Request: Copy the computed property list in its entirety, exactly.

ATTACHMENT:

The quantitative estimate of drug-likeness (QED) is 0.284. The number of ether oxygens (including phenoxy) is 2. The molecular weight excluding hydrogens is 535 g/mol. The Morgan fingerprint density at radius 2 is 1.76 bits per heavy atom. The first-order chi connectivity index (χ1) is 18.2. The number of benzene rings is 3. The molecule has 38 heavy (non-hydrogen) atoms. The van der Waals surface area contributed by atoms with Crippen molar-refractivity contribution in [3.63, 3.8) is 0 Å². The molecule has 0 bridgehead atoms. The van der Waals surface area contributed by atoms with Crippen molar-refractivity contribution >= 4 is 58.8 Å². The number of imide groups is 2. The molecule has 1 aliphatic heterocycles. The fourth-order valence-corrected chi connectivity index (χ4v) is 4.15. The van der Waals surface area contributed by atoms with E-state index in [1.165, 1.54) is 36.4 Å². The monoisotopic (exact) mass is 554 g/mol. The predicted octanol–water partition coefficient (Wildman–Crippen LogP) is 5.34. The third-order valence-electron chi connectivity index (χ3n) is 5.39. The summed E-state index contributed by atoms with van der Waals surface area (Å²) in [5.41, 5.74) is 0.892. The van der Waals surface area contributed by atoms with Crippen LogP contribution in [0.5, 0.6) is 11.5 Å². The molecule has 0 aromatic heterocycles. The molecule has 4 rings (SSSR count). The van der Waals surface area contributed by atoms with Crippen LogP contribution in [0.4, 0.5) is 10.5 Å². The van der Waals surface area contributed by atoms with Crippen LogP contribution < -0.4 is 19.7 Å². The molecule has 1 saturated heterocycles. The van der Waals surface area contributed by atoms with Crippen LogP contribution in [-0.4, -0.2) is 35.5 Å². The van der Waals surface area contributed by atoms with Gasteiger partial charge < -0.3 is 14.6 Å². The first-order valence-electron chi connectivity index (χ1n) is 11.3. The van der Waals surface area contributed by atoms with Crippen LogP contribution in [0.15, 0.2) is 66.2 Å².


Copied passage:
The quantitative estimate of drug-likeness (QED) is 0.284. The number of ether oxygens (including phenoxy) is 2. The molecular weight excluding hydrogens is 535 g/mol. The Morgan fingerprint density at radius 2 is 1.76 bits per heavy atom. The first-order chi connectivity index (χ1) is 18.2. The number of benzene rings is 3. The molecule has 38 heavy (non-hydrogen) atoms. The van der Waals surface area contributed by atoms with Crippen molar-refractivity contribution in [3.63, 3.8) is 0 Å². The molecule has 0 bridgehead atoms. The van der Waals surface area contributed by atoms with Crippen molar-refractivity contribution >= 4 is 58.8 Å². The number of imide groups is 2. The molecule has 1 aliphatic heterocycles. The fourth-order valence-corrected chi connectivity index (χ4v) is 4.15. The van der Waals surface area contributed by atoms with E-state index in [1.165, 1.54) is 36.4 Å². The monoisotopic (exact) mass is 554 g/mol. The predicted octanol–water partition coefficient (Wildman–Crippen LogP) is 5.34. The third-order valence-electron chi connectivity index (χ3n) is 5.39. The summed E-state index contributed by atoms with van der Waals surface area (Å²) in [5.41, 5.74) is 0.892. The van der Waals surface area contributed by atoms with Crippen LogP contribution in [0.5, 0.6) is 11.5 Å². The molecule has 0 aromatic heterocycles. The molecule has 4 rings (SSSR count). The van der Waals surface area contributed by atoms with Crippen LogP contribution in [0.4, 0.5) is 10.5 Å². The van der Waals surface area contributed by atoms with Crippen LogP contribution < -0.4 is 19.7 Å². The molecule has 1 saturated heterocycles. The van der Waals surface area contributed by atoms with Crippen LogP contribution in [-0.4, -0.2) is 35.5 Å². The van der Waals surface area contributed by atoms with Gasteiger partial charge < -0.3 is 14.6 Å². The first-order valence-electron chi connectivity index (χ1n) is 11.3. The van der Waals surface area contributed by atoms with Crippen LogP contribution in [0.15, 0.2) is 66.2 Å².